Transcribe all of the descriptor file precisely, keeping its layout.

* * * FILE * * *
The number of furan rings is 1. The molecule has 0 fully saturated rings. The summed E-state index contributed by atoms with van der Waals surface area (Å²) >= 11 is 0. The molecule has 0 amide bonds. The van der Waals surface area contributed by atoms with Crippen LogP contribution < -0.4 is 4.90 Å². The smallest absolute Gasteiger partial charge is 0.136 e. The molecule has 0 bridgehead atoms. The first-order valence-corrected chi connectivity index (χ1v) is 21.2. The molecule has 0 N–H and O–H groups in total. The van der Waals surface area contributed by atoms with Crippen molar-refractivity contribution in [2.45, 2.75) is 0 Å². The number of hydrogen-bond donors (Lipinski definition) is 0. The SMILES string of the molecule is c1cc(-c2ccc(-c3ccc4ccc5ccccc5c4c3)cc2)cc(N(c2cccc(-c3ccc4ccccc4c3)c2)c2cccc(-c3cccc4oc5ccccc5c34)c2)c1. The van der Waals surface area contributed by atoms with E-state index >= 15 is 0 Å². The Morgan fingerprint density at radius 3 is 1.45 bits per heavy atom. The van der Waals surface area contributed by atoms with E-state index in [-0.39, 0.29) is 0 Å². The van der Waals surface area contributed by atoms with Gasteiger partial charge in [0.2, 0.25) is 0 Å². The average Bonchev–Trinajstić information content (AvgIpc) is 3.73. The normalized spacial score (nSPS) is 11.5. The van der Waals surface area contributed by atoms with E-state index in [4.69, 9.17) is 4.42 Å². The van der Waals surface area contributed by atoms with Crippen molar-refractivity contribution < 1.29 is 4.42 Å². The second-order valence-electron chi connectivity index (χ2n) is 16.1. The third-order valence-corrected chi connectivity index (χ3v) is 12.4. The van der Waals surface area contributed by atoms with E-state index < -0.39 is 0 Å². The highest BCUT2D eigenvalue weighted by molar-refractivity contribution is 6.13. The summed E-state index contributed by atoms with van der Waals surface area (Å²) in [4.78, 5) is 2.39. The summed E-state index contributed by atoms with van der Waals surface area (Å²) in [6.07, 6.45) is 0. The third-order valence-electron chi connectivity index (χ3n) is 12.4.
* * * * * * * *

The number of furan rings is 1. The molecule has 0 fully saturated rings. The summed E-state index contributed by atoms with van der Waals surface area (Å²) >= 11 is 0. The molecule has 0 amide bonds. The van der Waals surface area contributed by atoms with Crippen LogP contribution < -0.4 is 4.90 Å². The smallest absolute Gasteiger partial charge is 0.136 e. The molecule has 0 bridgehead atoms. The first-order valence-corrected chi connectivity index (χ1v) is 21.2. The molecule has 0 N–H and O–H groups in total. The van der Waals surface area contributed by atoms with Crippen molar-refractivity contribution in [2.45, 2.75) is 0 Å². The number of hydrogen-bond donors (Lipinski definition) is 0. The SMILES string of the molecule is c1cc(-c2ccc(-c3ccc4ccc5ccccc5c4c3)cc2)cc(N(c2cccc(-c3ccc4ccccc4c3)c2)c2cccc(-c3cccc4oc5ccccc5c34)c2)c1. The van der Waals surface area contributed by atoms with E-state index >= 15 is 0 Å². The Morgan fingerprint density at radius 3 is 1.45 bits per heavy atom. The van der Waals surface area contributed by atoms with E-state index in [-0.39, 0.29) is 0 Å². The van der Waals surface area contributed by atoms with Gasteiger partial charge in [0.2, 0.25) is 0 Å². The average Bonchev–Trinajstić information content (AvgIpc) is 3.73. The normalized spacial score (nSPS) is 11.5. The van der Waals surface area contributed by atoms with E-state index in [4.69, 9.17) is 4.42 Å². The van der Waals surface area contributed by atoms with Crippen molar-refractivity contribution < 1.29 is 4.42 Å². The second-order valence-electron chi connectivity index (χ2n) is 16.1. The third-order valence-corrected chi connectivity index (χ3v) is 12.4. The van der Waals surface area contributed by atoms with E-state index < -0.39 is 0 Å². The highest BCUT2D eigenvalue weighted by molar-refractivity contribution is 6.13. The summed E-state index contributed by atoms with van der Waals surface area (Å²) in [4.78, 5) is 2.39. The summed E-state index contributed by atoms with van der Waals surface area (Å²) in [6.07, 6.45) is 0. The third-order valence-electron chi connectivity index (χ3n) is 12.4.